Airbus is preparing to go head-to-head with one of its largest customers in a legal battle that includes claims for hundreds of millions of dollars in damages and an allegation that one of its best-selling aircraft is defective.
The case centres on claims by Qatar Airways that the paint on its fleet of Airbus A350 long-haul aircraft is flaking, resulting in the grounding of 21 planes.
The European plane maker will state next week in its defence filing that the claims are groundless, and an attempt by the airline to gain compensation because of the impact of the pandemic on its operations, according to written arguments it presented in the High Court in London last month.
Qatar, which operates 34 A350-900s and 19 A350-1000s, first complained in late 2020 after one of its aircraft was sent to Ireland to be painted in a livery for this November’s football World Cup in the Gulf state. Some abnormalities were found under the original paint when it was stripped off ahead of the application of the new colour scheme.
Airbus, according to court documents filed by Qatar, recommended “approximately 900 patch repairs” to the damage. Things escalated throughout last year, with the Gulf carrier in May first threatening to refuse delivery of further jets. The airline subsequently grounded 13 of the aircraft on the orders of its regulator in August and said it would refuse to receive any more of the jets until the situation was resolved.
In December, Qatar filed a claim in London’s High Court. The Gulf carrier has now grounded 21 of its jets on the orders of its aviation regulator. It also has another 23 on order but has halted further deliveries.
The high-stakes battle is being watched closely by the industry. Aircraft makers will usually move heaven and earth to avoid a court battle with a big airline — they would generally only see a customer in court if it had gone bankrupt and there was a need to secure ownership of expensive planes, according to industry experts.
Akbar Al Baker, Qatar Airways’ outspoken chief executive who is known for being an exacting customer of both Airbus and Boeing, has waged an increasingly bitter campaign in public against the European plane maker over the issue. But the rapid escalation of hostilities has taken industry experts by surprise.
The dispute is a “very unusual breakdown of relations”, said Sash Tusa of Agency Partners.
Qatar Airways is seeking more than $700mn in compensation for being unable to use the A350s — $618mn through December 17 2021 and a further $4.2mn per day.
It claims that while the “root cause” of what it describes as “the condition” is not currently known, “current explanations suggest the condition is inherent in the design of the A350 and the procedures [Airbus] uses to manufacture it”.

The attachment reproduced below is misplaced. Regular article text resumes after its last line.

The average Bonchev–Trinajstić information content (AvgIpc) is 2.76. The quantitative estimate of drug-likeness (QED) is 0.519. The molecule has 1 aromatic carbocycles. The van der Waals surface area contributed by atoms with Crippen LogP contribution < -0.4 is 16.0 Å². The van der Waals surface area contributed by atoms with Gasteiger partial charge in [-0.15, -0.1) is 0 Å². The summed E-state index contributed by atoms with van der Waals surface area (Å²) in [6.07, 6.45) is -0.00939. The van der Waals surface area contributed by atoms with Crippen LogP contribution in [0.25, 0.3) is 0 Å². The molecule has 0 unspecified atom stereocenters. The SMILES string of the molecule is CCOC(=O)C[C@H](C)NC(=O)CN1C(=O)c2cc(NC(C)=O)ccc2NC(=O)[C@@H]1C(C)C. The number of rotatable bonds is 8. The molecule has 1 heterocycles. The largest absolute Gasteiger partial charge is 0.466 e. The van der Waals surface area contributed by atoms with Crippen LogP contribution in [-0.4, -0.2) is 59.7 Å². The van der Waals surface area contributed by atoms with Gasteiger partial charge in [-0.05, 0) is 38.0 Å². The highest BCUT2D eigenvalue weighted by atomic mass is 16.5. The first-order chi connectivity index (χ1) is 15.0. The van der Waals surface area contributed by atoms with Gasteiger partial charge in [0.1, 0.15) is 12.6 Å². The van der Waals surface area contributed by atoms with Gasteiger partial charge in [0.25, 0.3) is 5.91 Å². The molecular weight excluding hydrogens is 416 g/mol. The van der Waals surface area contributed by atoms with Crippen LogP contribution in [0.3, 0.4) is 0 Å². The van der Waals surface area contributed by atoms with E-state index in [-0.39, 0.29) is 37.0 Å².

It released a video showing the apparent damage to its aircraft and cited a list of problems including defects that had left the lightning protection systems exposed and damaged, and damage around rivets on the aircraft fuselage.
The European plane maker, which said in court filings last month that no compensation is payable, will file its defence next week.
Airbus is expected to argue that the decisions by Qatari regulators to ground the planes was “wrong” and that there is “no reasonable or rational basis for them”, according to outline arguments it presented in court. It pointed out that Europe’s aviation safety regulator had found that the surface flaws posed no airworthiness issue.
The plane maker will contend that the inference to be drawn is that Qatar Airways “sought to engineer or has acquiesced” in the groundings on an “incorrect and inadequate basis” so as to be able to claim compensation from Airbus because it is in its “economic interests” to do so given the “impact of the Coronavirus pandemic” on its operations.
Airbus declined to comment ahead of its full-year results on Thursday.
The company last month escalated the dispute by cancelling a $6bn order from Qatar for 50 of its best-selling A321neo aircraft. It said in court filings that Qatar Airways’ refusal to take delivery of two further A350 jets amounted to a default, allowing it to adjust or cancel other contracts it holds with the airline. Qatar Airways said at the time it is meeting its obligations under “all applicable contracts”.
A number of other airlines have reported peeling or flaking paint on their A350s but none — nor their aviation safety regulators — have grounded any planes. Several industry experts noted that there had been other instances of peeling paint on composite surfaces.
Both Finnair and Germany’s Lufthansa confirmed they had experienced some issues with the A350 painting. Both carriers said these had been “cosmetic” only and had not impacted the aircraft’s flightworthiness.
Sean Doyle, chief executive of British Airways, whose parent company counts Qatar Airways as its largest shareholder, said the carrier’s fleet of A350s were still “very new in delivery”. “So we’ll have to wait and see, obviously, like everybody else in the industry, but we would monitor the situation.”
Europe’s aviation safety regulator told the Financial Times that based on the data it had seen and its own examination of “some affected aircraft, there is no indication that the paint and protection degradation affects the structure of the aircraft or introduces other risks”.
Qatar Airways told the FT “it is not possible to state whether such a condition which is degrading the surface of the aircraft and its protection at an accelerated rate will have an impact on continuing airworthiness until the condition has been properly investigated and understood”.
Scott Hamilton of Leeham News and Analysis said it was difficult to draw firm conclusions about the airworthiness of the A350s from the videos. While they showed “paint flaking or peeling”, the videos “can be highly selective in what they show”.
“No conclusions other than the paint is peeling in some spots can be made,” he added.